The tricky thing about people who come from Special Forces
backgrounds is, they tend to be very adaptable. A lot of the time, people get
the perception that Special Forces get lots of specialized training that no one
else has access to, and this allows them to be more effective. That’s kinda true, but it can easily lead to a
distorted perspective of what makes them useful and effective.
What makes special operators useful isn’t their rote ability
to kill people. It’s not the specific techniques they’re trained in (though,
those do help). It’s the mindset their training screens for and then
encourages. You can, as it turns out, teach nearly anyone how to use a gun. The
hard part is finding someone who can think on their feet and come up with
solutions to their current problems quickly.
This brings us back to your question. Someone who’s trained
in hand to hand will take a little time to get used to the idea of a sword. It’s
just not something they’ve spent a lot of time with. Someone who has trained in
knife fighting will have to learn a new approach as well. But, these are things you can learn from, and adapt
to. For someone coming out of a special forces background, their training and
outlook should put them in a much
better situation to identify and address weaknesses that come with learning a
new skill. It won’t always, but it does put them in the right mindset.
Special operators aren’t unbeatable, they’re not omnipotent,
but they have been trained to identify problems and find ways to solve them. I’m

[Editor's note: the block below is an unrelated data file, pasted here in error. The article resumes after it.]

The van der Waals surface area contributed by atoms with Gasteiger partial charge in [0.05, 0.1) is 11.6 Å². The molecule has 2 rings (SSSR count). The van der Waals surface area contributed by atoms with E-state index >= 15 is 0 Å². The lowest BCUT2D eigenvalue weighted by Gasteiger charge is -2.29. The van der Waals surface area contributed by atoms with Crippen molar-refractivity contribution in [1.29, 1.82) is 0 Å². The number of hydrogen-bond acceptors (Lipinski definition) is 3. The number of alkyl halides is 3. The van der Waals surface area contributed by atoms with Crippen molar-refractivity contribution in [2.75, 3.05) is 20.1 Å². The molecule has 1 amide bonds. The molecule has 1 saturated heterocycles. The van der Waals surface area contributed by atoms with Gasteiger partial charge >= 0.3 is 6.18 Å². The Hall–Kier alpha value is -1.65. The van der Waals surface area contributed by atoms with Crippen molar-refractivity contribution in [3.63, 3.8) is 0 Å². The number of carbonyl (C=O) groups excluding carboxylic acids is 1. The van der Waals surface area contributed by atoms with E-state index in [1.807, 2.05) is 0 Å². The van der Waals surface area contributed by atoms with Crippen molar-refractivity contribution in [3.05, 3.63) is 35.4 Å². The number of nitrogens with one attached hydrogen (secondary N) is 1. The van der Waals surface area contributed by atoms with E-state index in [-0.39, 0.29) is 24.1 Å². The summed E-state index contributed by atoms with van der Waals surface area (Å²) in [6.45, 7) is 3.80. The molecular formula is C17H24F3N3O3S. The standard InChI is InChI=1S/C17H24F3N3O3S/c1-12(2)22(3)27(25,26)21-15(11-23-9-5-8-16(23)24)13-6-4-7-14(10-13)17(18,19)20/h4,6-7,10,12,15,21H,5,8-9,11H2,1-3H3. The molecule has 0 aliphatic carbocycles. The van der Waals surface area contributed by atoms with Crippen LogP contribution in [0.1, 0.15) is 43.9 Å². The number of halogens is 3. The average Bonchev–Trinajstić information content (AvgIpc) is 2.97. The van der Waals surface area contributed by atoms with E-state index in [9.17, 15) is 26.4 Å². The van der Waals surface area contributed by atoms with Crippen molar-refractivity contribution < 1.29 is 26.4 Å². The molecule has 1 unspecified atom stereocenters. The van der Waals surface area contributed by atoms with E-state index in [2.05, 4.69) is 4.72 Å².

not being euphemistic here. I don’t mean, “problems” in the sense of, “oh, hey,
I need to kill those guys.” That is
a part of it, but also things like: “I need these pages somewhere I can see
them quickly;” proceeds to tape them to the wall. When you’re approaching a
character like this, it’s someone who is very good at identifying problems,
both life threatening, annoying, and everything in between, and then looking
for a way to solve them.
Also, from what I’ve seen, if an ex-operator doesn’t have
any problems to solve, they’ll get bored, then set their sights higher, and
start working towards a new goal. Again, this is part of the mindset.
Now, we are talking about human beings. Just like everyone
else, sometimes they’ll miss details, overlook something, or forget pieces of
salient information. They’ll try not to, particularly on forgetting things, and
if they identify it as a problem, they’ll try to find some way to work around
it, but it happens.
This also means, any mistakes they make, when learning a new
martial style, are something they’ll seek to learn from. Someone from that
background will make mistakes in training, the same kinds of things anyone
will, poor initial stance, imperfect technique, the kinds of mistakes you will
see from every student in that field. The difference, and why this question is
so tricky, is that they will work to
address those mistakes as quickly as possible, and to their best to learn
everything they can from those mistakes.
As for making mistakes in the field? Yes, that can happen.
But it will be based, entirely, on the situation at hand, and the information
they have. If they’re trying to solve a problem and they don’t know about something, they can’t account for it, and they can
end up with a solution that does not work. But, that’s not going to be a
problem with a sword or their technique (usually).